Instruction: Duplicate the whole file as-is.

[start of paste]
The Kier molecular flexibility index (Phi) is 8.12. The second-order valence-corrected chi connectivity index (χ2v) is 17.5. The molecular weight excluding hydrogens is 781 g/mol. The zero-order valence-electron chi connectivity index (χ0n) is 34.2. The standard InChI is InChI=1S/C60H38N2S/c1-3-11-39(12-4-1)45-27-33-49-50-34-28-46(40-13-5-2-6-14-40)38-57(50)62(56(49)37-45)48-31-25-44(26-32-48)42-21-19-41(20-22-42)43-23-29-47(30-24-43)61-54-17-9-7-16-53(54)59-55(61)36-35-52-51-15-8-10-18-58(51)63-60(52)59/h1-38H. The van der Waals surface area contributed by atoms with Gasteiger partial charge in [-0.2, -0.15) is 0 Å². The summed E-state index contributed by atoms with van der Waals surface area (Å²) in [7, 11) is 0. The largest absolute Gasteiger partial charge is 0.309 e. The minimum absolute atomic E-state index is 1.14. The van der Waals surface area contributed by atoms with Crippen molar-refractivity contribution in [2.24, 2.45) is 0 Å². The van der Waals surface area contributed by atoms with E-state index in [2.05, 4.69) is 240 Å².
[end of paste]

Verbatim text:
The Kier molecular flexibility index (Phi) is 8.12. The second-order valence-corrected chi connectivity index (χ2v) is 17.5. The molecular weight excluding hydrogens is 781 g/mol. The zero-order valence-electron chi connectivity index (χ0n) is 34.2. The standard InChI is InChI=1S/C60H38N2S/c1-3-11-39(12-4-1)45-27-33-49-50-34-28-46(40-13-5-2-6-14-40)38-57(50)62(56(49)37-45)48-31-25-44(26-32-48)42-21-19-41(20-22-42)43-23-29-47(30-24-43)61-54-17-9-7-16-53(54)59-55(61)36-35-52-51-15-8-10-18-58(51)63-60(52)59/h1-38H. The van der Waals surface area contributed by atoms with Gasteiger partial charge in [-0.2, -0.15) is 0 Å². The summed E-state index contributed by atoms with van der Waals surface area (Å²) in [7, 11) is 0. The largest absolute Gasteiger partial charge is 0.309 e. The minimum absolute atomic E-state index is 1.14. The van der Waals surface area contributed by atoms with Crippen molar-refractivity contribution in [2.24, 2.45) is 0 Å². The van der Waals surface area contributed by atoms with E-state index in [2.05, 4.69) is 240 Å².